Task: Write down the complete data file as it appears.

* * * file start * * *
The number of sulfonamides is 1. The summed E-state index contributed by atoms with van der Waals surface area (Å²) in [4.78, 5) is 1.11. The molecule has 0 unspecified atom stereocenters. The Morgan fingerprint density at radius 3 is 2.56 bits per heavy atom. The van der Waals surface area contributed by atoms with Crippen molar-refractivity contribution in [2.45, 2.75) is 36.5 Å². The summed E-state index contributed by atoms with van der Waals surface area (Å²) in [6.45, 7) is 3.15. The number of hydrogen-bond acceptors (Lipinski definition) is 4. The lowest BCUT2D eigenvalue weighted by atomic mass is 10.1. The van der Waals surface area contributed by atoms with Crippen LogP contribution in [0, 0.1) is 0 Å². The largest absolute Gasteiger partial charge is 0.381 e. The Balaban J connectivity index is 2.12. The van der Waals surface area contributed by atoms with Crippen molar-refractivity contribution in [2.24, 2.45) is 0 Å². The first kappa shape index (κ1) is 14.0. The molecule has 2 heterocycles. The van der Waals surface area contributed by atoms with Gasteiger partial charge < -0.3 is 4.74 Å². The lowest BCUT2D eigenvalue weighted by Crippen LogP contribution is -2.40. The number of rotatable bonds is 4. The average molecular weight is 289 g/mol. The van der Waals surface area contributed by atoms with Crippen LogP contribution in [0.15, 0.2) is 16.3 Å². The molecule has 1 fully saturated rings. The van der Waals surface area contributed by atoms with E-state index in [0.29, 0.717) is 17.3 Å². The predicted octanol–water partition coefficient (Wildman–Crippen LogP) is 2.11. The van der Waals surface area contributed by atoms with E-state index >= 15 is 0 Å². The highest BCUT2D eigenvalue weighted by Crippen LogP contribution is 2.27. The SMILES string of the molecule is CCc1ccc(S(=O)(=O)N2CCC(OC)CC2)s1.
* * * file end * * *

The number of sulfonamides is 1. The summed E-state index contributed by atoms with van der Waals surface area (Å²) in [4.78, 5) is 1.11. The molecule has 0 unspecified atom stereocenters. The Morgan fingerprint density at radius 3 is 2.56 bits per heavy atom. The van der Waals surface area contributed by atoms with Crippen molar-refractivity contribution in [2.45, 2.75) is 36.5 Å². The summed E-state index contributed by atoms with van der Waals surface area (Å²) in [6.45, 7) is 3.15. The number of hydrogen-bond acceptors (Lipinski definition) is 4. The lowest BCUT2D eigenvalue weighted by atomic mass is 10.1. The van der Waals surface area contributed by atoms with Crippen LogP contribution in [0, 0.1) is 0 Å². The largest absolute Gasteiger partial charge is 0.381 e. The Balaban J connectivity index is 2.12. The van der Waals surface area contributed by atoms with Crippen molar-refractivity contribution in [2.24, 2.45) is 0 Å². The first kappa shape index (κ1) is 14.0. The molecule has 2 heterocycles. The van der Waals surface area contributed by atoms with Gasteiger partial charge < -0.3 is 4.74 Å². The lowest BCUT2D eigenvalue weighted by Crippen LogP contribution is -2.40. The number of rotatable bonds is 4. The average molecular weight is 289 g/mol. The van der Waals surface area contributed by atoms with Crippen LogP contribution in [0.15, 0.2) is 16.3 Å². The molecule has 1 fully saturated rings. The van der Waals surface area contributed by atoms with E-state index in [0.29, 0.717) is 17.3 Å². The predicted octanol–water partition coefficient (Wildman–Crippen LogP) is 2.11. The van der Waals surface area contributed by atoms with E-state index >= 15 is 0 Å². The highest BCUT2D eigenvalue weighted by Crippen LogP contribution is 2.27. The SMILES string of the molecule is CCc1ccc(S(=O)(=O)N2CCC(OC)CC2)s1.